If you'd prefer to install things at a user level, ~/bin and ~/.local/bin are good typical places.

3.4.5 Distrobox

You can install Distrobox on Silverblue by layering it with rpm-ostree or following the Curl/Wget instructions from Github. It should then function as-normal on Silverblue.

3.4.6 Nix

It is technically possible to install and use Nix on Silverblue - but it involves some deeper changes to the system. A Gist is available over on Github for those who really need it.

4.0 Updating Silverblue

4.1 Using Gnome Software

By default, Gnome Software should check for updates in the background while you are using your machine. This applies to both the base system and your flatpaks. When updates are available a notification will be displayed letting you know.

The "Updates" tab at the top of the application will show the available updates, and there will be a button to apply them.

4.2 Using the CLI

Run the command rpm-ostree update to update your base system. This will pull a fresh copy of the latest OSTree system and layer your RPMs on top, then create a new deployment for you to boot into when you next power your computer on.

Run flatpak update to update all of your flatpak applications.

4.3 Updating Toolboxes

Toolboxes are Fedora containers, so running sudo dnf update will upgrade a Toolbox. These are not currently handled by Gnome Software, so will need to be updated manually via the CLI.

Note that Toolboxes cannot be upgraded from one major version to the next in the same way as Workstation. This is covered next.

5.0 Upgrading Silverblue to the Next Major Version

Neither Fedora Silverblue nor Workstation are "rolling" distros, they need to be manually upgraded to the next major version at the user's discretion.

Upgrading to the next version in Silverblue involves pointing the system to a different "branch" of OSTree. This is referred to as "rebasing".

5.1 Using Gnome Software

If the Gnome Software settings are left as default it should prompt you when the next major release is available. Click the button on the prompt to have your system rebase in the background. Reboot when it is finished and you should have a new version available in the GRUB menu.

5.2 Using the CLI

The command to search for available branches is ostree remote refs fedora. This should print out a list of possible rebase targets. The one you will want is likely called fedora:fedora/XX/x86_64/silverblue - where XX is the next major version number - for example 39.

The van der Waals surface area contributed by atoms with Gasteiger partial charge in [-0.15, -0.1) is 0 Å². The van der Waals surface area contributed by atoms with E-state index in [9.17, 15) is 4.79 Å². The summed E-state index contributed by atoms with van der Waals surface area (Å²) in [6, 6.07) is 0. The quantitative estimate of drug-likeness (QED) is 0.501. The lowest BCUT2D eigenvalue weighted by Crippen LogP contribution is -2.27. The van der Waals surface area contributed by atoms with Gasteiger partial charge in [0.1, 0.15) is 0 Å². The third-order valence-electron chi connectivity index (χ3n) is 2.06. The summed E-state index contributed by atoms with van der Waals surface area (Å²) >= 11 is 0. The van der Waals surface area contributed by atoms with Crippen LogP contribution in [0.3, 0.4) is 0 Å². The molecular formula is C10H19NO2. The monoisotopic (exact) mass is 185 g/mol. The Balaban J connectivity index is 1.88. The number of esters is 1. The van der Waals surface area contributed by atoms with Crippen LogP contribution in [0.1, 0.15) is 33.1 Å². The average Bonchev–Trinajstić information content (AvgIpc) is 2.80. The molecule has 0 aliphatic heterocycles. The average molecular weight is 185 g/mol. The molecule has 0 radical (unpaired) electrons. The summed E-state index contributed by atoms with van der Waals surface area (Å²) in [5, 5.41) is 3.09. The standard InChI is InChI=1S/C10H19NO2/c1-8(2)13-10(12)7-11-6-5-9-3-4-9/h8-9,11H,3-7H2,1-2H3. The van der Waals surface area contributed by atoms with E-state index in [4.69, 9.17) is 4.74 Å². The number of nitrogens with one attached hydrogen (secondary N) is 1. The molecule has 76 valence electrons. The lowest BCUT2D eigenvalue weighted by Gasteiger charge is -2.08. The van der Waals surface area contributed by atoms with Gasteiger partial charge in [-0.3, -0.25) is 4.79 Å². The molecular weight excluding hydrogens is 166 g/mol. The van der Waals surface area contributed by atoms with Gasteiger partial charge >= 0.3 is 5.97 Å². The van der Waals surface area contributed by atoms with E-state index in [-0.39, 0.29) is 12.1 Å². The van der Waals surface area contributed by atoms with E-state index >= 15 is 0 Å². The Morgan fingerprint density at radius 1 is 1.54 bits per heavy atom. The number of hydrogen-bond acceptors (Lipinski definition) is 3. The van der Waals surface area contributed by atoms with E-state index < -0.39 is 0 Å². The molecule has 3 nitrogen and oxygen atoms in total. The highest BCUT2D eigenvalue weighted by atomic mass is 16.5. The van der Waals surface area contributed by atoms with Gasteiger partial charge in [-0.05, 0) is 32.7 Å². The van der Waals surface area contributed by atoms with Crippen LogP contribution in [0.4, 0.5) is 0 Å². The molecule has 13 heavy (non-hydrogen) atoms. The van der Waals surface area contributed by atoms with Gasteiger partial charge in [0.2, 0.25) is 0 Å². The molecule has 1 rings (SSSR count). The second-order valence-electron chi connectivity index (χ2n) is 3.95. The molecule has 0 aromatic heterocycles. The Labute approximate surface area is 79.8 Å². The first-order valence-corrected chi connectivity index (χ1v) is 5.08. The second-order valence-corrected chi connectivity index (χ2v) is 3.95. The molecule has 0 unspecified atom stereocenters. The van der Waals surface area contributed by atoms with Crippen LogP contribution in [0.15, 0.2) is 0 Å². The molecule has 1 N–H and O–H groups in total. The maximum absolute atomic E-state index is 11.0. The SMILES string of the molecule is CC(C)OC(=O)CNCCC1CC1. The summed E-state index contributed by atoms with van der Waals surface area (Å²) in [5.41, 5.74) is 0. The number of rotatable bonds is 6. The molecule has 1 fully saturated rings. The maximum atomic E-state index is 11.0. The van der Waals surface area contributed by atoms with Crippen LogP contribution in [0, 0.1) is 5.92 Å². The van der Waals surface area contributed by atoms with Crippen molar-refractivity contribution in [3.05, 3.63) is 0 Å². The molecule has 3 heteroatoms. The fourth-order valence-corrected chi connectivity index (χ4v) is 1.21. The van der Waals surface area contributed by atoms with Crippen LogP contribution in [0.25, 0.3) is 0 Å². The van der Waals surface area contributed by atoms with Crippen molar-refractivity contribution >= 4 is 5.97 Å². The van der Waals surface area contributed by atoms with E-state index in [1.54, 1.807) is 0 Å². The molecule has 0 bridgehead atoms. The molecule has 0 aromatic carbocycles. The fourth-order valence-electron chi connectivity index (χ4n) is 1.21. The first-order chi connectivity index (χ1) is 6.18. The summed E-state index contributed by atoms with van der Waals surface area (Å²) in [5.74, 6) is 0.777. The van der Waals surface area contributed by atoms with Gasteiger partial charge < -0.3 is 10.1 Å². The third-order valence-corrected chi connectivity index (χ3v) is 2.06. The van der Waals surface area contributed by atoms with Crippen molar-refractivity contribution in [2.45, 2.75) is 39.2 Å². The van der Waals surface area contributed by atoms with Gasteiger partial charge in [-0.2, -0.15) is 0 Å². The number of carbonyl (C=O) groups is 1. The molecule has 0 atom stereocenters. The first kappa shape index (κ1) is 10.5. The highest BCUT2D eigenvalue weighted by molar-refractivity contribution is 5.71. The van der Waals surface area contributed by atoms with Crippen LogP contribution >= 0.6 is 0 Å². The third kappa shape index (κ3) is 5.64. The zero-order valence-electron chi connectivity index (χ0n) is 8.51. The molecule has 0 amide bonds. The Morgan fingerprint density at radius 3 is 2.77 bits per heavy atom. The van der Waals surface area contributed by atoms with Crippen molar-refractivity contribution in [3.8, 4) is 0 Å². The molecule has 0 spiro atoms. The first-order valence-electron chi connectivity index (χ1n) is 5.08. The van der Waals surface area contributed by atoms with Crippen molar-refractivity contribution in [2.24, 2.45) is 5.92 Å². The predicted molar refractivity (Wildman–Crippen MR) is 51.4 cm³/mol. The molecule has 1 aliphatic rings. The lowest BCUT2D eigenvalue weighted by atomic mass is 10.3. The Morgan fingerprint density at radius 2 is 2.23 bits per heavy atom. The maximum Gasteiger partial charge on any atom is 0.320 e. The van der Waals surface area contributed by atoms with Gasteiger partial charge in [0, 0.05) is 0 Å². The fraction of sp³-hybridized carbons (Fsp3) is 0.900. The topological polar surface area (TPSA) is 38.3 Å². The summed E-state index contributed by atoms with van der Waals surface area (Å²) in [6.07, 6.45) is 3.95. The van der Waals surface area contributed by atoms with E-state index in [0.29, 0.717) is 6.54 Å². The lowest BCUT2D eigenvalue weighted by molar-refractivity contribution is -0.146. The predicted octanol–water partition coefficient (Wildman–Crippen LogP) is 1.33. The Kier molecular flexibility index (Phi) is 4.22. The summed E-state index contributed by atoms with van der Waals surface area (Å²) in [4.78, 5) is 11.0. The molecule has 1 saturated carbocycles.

The command to execute the rebase is: rpm-ostree rebase <target>. For example, to rebase to Silverblue version 39: rpm-ostree rebase fedora:fedora/39/x86_64/silverblue

Once this has run you should have a new deployment to boot into the next time you power on your computer.

5.3 Upgrading Toolboxes

Upgrading Toolboxes is technically possible via sudo dnf update --releasever=XX, where XX is the next version number.

However, it is typically recommended that, if possible, you create a new Toolbox and re-install your software inside of that.

6.0 FAQs

I Rebased to test the Beta, do I need to do anything when it becomes stable?

No, if you rebased to a branch without the word testing in, this branch will become the stable branch of the new version when it releases. Just carry on updating your system as normal.

How do I get videos to play in Firefox?

At the time of writing, the system Firefox does not come with necessary media codecs to play all online videos. This is due to licensing / patent issues.

The simplest fix is to use the Flathub version of Firefox. Install this by running flatpak install flathub org.mozilla.firefox. If you don't want two version of Firefox installed, you can remove the one from the OSTree image with rpm-ostree override remove firefox firefox-langpacks.

If this is not an acceptable solution, you will need to add the RPMFusion repository. The official documentation has instructions for Silverblue.

Once you have followed this guide, it is then recommended to run some further commands to ensure your repo is version-agnostic, which simplifies rebases.

With RPMFusion installed, install ffmpeg and/or libavcodec-freeworld to fix video playback.

How do I edit a file in /etc?

Both /etc and /var are always writeable. You can edit configuration files in /etc as normal!

How do I install something without rebooting?

Pass -A or --apply-live to the install command, e.g. rpm-ostree install -A inkscape.

How do I keep a deployment around forever?

Pin your deployment with sudo ostree admin pin 0. When you no longer need it, sudo ostree admin pin --unpin 2. The numbers 0 and 2 refer to deployment indexes. To figure these out, run rpm-ostree status to list your available deployments. From the top down, the deployments are numbered starting from 0. For example, if you have three deployments available, the first one listed will be 0, the middle will be 1, and the bottom will be 2.

If the deployment you are unpinning is not the third one down in this list, substitute the 2 from the unpin command with its index.

How do I add things from Toolbox into my menu?

There are multiple ways to achieve this:

You can also do this manually, if you'd prefer:

How do I add Gnome Extensions?

You can either:

How do I get the Nvidia Drivers working?

First you will need to add the RPMFusion Repo. The official documentation has instructions for Silverblue.

Once you have followed this guide, it is then recommended to run some further commands to ensure your repo is version-agnostic, which simplifies rebases.

Now you can follow the instructions on RPMFusion's website.


This guide is released under the CC-0 Creative Commons licence. You are free to reproduce and redistribute as much of it as you'd like.

Last updated: 2023-04-29